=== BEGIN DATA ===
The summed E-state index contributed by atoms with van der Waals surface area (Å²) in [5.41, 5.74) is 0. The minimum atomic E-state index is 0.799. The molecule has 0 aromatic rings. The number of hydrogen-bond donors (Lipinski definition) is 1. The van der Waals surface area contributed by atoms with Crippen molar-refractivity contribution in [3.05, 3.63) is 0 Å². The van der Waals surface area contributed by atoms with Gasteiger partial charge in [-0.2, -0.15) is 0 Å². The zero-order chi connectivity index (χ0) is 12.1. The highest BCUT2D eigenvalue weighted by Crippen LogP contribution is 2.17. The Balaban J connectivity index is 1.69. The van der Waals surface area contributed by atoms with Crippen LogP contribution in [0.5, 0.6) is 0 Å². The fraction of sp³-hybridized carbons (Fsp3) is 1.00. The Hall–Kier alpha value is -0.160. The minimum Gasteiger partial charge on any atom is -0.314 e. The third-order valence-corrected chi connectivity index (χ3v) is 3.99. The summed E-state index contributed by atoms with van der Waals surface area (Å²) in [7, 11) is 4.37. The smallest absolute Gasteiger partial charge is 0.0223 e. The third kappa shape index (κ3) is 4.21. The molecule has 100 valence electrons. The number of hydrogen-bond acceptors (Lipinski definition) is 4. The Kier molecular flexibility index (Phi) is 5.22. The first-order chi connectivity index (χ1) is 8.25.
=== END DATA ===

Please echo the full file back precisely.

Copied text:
The summed E-state index contributed by atoms with van der Waals surface area (Å²) in [5.41, 5.74) is 0. The minimum atomic E-state index is 0.799. The molecule has 0 aromatic rings. The number of hydrogen-bond donors (Lipinski definition) is 1. The van der Waals surface area contributed by atoms with Crippen molar-refractivity contribution in [3.05, 3.63) is 0 Å². The van der Waals surface area contributed by atoms with Gasteiger partial charge in [-0.2, -0.15) is 0 Å². The zero-order chi connectivity index (χ0) is 12.1. The highest BCUT2D eigenvalue weighted by Crippen LogP contribution is 2.17. The Balaban J connectivity index is 1.69. The van der Waals surface area contributed by atoms with Crippen LogP contribution in [0.5, 0.6) is 0 Å². The fraction of sp³-hybridized carbons (Fsp3) is 1.00. The Hall–Kier alpha value is -0.160. The minimum Gasteiger partial charge on any atom is -0.314 e. The third-order valence-corrected chi connectivity index (χ3v) is 3.99. The summed E-state index contributed by atoms with van der Waals surface area (Å²) in [7, 11) is 4.37. The smallest absolute Gasteiger partial charge is 0.0223 e. The third kappa shape index (κ3) is 4.21. The molecule has 100 valence electrons. The number of hydrogen-bond acceptors (Lipinski definition) is 4. The Kier molecular flexibility index (Phi) is 5.22. The first-order chi connectivity index (χ1) is 8.25.